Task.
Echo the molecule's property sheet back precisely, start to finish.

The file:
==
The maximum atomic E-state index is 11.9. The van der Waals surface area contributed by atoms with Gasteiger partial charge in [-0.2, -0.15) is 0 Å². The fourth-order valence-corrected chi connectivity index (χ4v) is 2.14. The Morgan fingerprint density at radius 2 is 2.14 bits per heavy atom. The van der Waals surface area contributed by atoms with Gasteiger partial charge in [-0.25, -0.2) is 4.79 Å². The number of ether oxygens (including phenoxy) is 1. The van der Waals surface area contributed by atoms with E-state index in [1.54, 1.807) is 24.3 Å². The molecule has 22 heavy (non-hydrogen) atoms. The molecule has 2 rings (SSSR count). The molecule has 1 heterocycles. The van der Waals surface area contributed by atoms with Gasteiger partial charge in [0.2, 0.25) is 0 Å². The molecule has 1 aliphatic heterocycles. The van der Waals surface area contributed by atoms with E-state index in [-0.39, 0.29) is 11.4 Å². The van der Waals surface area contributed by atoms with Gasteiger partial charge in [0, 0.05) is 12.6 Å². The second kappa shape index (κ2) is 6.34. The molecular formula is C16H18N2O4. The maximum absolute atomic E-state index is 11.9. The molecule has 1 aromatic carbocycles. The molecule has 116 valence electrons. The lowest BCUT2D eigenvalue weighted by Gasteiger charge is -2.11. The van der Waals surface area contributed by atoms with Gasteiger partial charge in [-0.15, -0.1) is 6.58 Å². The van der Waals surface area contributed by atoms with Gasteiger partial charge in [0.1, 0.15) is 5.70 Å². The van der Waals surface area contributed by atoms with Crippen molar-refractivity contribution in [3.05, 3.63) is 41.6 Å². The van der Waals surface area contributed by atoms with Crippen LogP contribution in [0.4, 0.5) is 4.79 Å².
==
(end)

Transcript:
The maximum atomic E-state index is 11.9. The van der Waals surface area contributed by atoms with Gasteiger partial charge in [-0.2, -0.15) is 0 Å². The fourth-order valence-corrected chi connectivity index (χ4v) is 2.14. The Morgan fingerprint density at radius 2 is 2.14 bits per heavy atom. The van der Waals surface area contributed by atoms with Gasteiger partial charge in [-0.25, -0.2) is 4.79 Å². The number of ether oxygens (including phenoxy) is 1. The van der Waals surface area contributed by atoms with E-state index in [1.54, 1.807) is 24.3 Å². The molecule has 22 heavy (non-hydrogen) atoms. The molecule has 2 rings (SSSR count). The molecule has 1 heterocycles. The van der Waals surface area contributed by atoms with Gasteiger partial charge in [0.2, 0.25) is 0 Å². The molecule has 1 aliphatic heterocycles. The van der Waals surface area contributed by atoms with E-state index in [-0.39, 0.29) is 11.4 Å². The van der Waals surface area contributed by atoms with Gasteiger partial charge in [0, 0.05) is 12.6 Å². The second kappa shape index (κ2) is 6.34. The molecular formula is C16H18N2O4. The maximum absolute atomic E-state index is 11.9. The molecule has 1 aromatic carbocycles. The molecule has 116 valence electrons. The lowest BCUT2D eigenvalue weighted by Gasteiger charge is -2.11. The van der Waals surface area contributed by atoms with Gasteiger partial charge in [-0.15, -0.1) is 6.58 Å². The van der Waals surface area contributed by atoms with Gasteiger partial charge in [0.1, 0.15) is 5.70 Å². The van der Waals surface area contributed by atoms with Crippen molar-refractivity contribution in [3.05, 3.63) is 41.6 Å². The van der Waals surface area contributed by atoms with Crippen LogP contribution in [0.4, 0.5) is 4.79 Å².